Archive for July 13th, 2009

Unclaimed EPFO money cannot be utilised: Govt

Unclaimed EPFO money cannot be utilised: Govt

The Government on Monday said it has no plans to utilize unclaimed money of Employees Provident Fund Organisation (EPFO) which has accumulated to the tune of Rs 3,837 crore, even as EPFO is making efforts to trace those who have not taken their dues.

As the money, lying in the inoperative accounts belongs to the members or their heirs, and is payable at any time when claims are received. It cannot be utilised for any other purpose,” Minister of State for Employment Harish Rawat said in the Lok Sabha.

He said that as of March 31, 2008, money to the tune of Rs 3,837 was lying unclaimed in the inoperative accounts of Employees Provident fund.

In a written reply in the House he said instructions have been issued to all field officers of EPFO to scrutinise the claims of the inoperative account holders and release the amounts only to the rightful claimants.

EPFO on its part is also making efforts to trace out the beneficiaries through advertisements in newspapers and inviting those who have not preferred their claims for more than three years after leaving their job.

The total membership of the provident fund organisation as on March 2009 was 4.49 crore and the Central Board of Trustees of EPF which met last week had recommended a rate of interest of 8.5 per cent on EPF deposited for 2009-10.

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Twenty20 Test matches in future?

Twenty20 Test matches in future?

Twenty20 Test matches in future?

How about a Twenty20 Test match? Sounds odd but who knows, it could become a reality in future.

As the International Cricket Council (ICC) mulls on ways to save Test cricket from the Twenty20 onslaught, a new format of a two innings Twenty20 match is slowly gaining momentum.

And many former players are not averse to the idea though some of them question whether it would suit the needs of spectators, who have lapped up the slam-bang version for its quick results.

The new format has been mooted by cricket experts and broadly envisages a Twenty20 match in two innings of 20 overs each. In other words, the match will have four innings like in Tests but would be restricted to a total of 80 overs (40 for each team in two innings).

The idea of two innings mainly stems from the fact that it would give an opportunity to top players, who fail in the opening essay to make amends in the second innings.

Moreover, the proposal has innovations like each team would be allowed to make two substitutions in the second innings.

Although the proposal has not been formally submitted to the ICC, many Indian cricketers like former captain Chandu Borde and Syed Kirmani have supported the idea. Others like former captain Ajit Wadekar, Sandeep Patil and Erapalli Prasanna are not sure whether it will work.

“It [proposal] sounds interesting and worth experimenting. Also if one team does not do well in the first innings it has a chance to do well in the second. Not a bad idea, but it would be better if it’s tried out at a lower level, at the club or state level, to see how it works, but it definitely looks to be an interesting concept,” Borde said.

Sandeep Patil, a former India cricketer and coach, said it is necessary to take the views of the sponsors, teams and players before proposing such a format.

“It’s the ICC’s take. First of all it has to be seen whether it’s logical. A lot of money is involved and it’s important to take the views of the sponsors, teams and players.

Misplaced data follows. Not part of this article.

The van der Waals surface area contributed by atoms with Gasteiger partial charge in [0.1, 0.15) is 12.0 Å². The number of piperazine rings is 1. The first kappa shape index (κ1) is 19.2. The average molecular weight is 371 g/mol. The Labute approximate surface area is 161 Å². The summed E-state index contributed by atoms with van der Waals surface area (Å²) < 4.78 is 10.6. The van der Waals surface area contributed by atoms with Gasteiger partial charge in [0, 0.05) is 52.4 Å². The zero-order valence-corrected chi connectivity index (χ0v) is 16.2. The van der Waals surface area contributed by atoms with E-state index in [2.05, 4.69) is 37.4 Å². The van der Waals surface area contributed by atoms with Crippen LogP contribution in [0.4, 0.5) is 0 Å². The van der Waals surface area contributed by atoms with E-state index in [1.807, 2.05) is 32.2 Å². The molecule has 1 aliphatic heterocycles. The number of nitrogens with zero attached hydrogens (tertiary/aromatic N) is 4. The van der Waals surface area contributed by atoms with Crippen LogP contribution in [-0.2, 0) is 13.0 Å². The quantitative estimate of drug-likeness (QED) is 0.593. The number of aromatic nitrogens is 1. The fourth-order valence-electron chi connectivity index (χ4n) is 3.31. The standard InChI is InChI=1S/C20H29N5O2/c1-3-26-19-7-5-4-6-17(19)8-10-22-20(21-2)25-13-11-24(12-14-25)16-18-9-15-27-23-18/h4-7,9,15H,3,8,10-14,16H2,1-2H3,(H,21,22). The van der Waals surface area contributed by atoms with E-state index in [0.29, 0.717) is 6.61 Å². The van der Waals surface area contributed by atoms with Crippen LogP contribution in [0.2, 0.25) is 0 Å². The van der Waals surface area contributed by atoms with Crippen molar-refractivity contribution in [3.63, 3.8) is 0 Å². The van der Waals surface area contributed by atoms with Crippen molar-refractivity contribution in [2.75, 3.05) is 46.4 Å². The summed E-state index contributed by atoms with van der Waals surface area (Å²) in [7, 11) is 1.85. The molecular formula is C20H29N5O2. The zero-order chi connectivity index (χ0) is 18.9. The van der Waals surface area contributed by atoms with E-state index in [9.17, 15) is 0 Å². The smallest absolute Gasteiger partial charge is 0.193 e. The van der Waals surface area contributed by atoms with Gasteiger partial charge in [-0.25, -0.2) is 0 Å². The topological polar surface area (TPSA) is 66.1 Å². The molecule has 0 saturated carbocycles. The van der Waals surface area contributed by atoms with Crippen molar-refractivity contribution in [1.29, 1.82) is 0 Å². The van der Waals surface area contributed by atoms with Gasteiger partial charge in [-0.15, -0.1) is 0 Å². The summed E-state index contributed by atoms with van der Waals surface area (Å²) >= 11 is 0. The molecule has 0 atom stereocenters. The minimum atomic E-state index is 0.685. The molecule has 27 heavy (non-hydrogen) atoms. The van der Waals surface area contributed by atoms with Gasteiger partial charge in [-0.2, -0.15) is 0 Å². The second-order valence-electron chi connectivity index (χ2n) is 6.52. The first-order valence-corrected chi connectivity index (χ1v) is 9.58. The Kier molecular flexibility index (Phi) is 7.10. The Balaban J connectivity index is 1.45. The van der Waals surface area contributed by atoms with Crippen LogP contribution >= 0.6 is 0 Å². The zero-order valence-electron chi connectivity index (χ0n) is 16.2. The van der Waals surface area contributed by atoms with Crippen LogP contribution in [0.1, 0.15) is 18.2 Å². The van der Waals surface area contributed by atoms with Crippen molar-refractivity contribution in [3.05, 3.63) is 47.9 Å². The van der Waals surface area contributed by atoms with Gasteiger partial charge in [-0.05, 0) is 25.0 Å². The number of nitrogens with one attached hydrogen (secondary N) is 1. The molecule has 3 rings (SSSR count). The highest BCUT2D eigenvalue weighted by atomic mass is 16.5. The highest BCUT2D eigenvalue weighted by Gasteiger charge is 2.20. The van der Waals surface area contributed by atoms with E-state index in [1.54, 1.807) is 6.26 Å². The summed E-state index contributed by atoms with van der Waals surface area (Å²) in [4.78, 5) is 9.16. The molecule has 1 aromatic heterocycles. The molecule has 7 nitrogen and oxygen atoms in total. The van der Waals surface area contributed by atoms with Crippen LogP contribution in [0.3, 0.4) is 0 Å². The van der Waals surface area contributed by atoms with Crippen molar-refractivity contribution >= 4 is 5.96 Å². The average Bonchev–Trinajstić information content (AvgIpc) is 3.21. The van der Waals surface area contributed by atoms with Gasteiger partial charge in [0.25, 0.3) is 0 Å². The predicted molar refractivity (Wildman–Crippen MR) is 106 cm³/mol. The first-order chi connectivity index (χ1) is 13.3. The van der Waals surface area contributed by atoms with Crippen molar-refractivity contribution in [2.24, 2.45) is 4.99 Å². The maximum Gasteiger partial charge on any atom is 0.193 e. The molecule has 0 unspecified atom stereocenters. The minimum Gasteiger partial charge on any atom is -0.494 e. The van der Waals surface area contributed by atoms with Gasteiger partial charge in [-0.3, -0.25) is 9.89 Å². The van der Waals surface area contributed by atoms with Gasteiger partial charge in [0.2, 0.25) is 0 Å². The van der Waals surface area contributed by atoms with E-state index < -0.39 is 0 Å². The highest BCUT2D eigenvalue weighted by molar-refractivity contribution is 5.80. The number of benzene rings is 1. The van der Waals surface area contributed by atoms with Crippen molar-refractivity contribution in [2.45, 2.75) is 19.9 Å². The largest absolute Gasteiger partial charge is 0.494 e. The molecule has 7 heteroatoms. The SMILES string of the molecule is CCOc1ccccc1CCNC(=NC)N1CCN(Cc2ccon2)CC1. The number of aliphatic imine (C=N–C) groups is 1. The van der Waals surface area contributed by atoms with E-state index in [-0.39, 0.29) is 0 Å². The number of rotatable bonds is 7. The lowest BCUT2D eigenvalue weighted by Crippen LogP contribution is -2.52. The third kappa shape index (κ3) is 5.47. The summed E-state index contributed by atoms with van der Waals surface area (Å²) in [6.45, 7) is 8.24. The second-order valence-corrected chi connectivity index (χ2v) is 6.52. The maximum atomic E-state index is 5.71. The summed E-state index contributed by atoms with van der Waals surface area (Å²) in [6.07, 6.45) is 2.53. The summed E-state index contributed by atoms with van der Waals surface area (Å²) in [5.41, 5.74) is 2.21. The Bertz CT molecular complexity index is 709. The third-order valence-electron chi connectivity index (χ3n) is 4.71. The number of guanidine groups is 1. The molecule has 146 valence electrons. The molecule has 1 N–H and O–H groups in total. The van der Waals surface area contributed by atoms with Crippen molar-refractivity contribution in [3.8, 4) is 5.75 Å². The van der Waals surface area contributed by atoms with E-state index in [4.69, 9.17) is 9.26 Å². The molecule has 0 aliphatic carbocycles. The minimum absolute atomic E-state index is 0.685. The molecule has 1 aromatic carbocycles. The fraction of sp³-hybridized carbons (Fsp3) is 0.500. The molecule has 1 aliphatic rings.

“There should not be a tendency to rush for fast food all the time. There should also be time to savour a lovely meal,” Patil said.

Former India wicketkeeper Kirmani wanted his modifications in the format.

“It will become little laborious and spectators will not be able to get the result in quick time. The present T20 format can be played in two innings of four 10-overs-a-side in a match which would mean the team that opts to bat will play the first 10 overs and then the rivals and the same is repeated for the second time,” he suggested.

Prasanna, however, is not in favour of introducing such a format.

“It should not be done as the sheen of the format is taken away. The present T20 format is comparable to Fast Food at McDonalds,” he said.

“If two innings in a match is introduced, only venues in the sub-continent will attract spectators. In all other cricket playing nations in the world, time is money and people shift to entertainment only in the evenings as was seen in England, West Indies and South Africa ,” he added.

“You cannot afford to change the present format. Time is more important and people want entertainment too. It is like walking in to McDonalds and waiting for over 25 minutes for delivery and the very essence of the word fast food is lost,” he explained.

Former India captain Ajit Wadekar is worried that stretching the match to 80 overs could take interest away from the game as the spectators would have to wait longer for the results.

“It will lose its sheen if played in two innings a side. The present slam-bang style is the reason why more spectators watch the matches. If people are to wait longer for a result, the charm of the format is lost,” he said.

“The present Twenty20 format is good for youngsters to get attracted to the game and thereby reflect in the development of the game,” Wadekar said.

The ICC, on its part, said that such proposals are referred to the Cricket Committee, which decides whether they can be sent for further deliberations.

“The process is that the proposal is discussed by the Cricket Committee first. After deliberating on the issue and if it wants the proposal to go ahead, it is moved to the Chief Executive’s Committee and ultimately to the Executive Board which is the final decision making authority of the ICC,” an ICC spokesman said.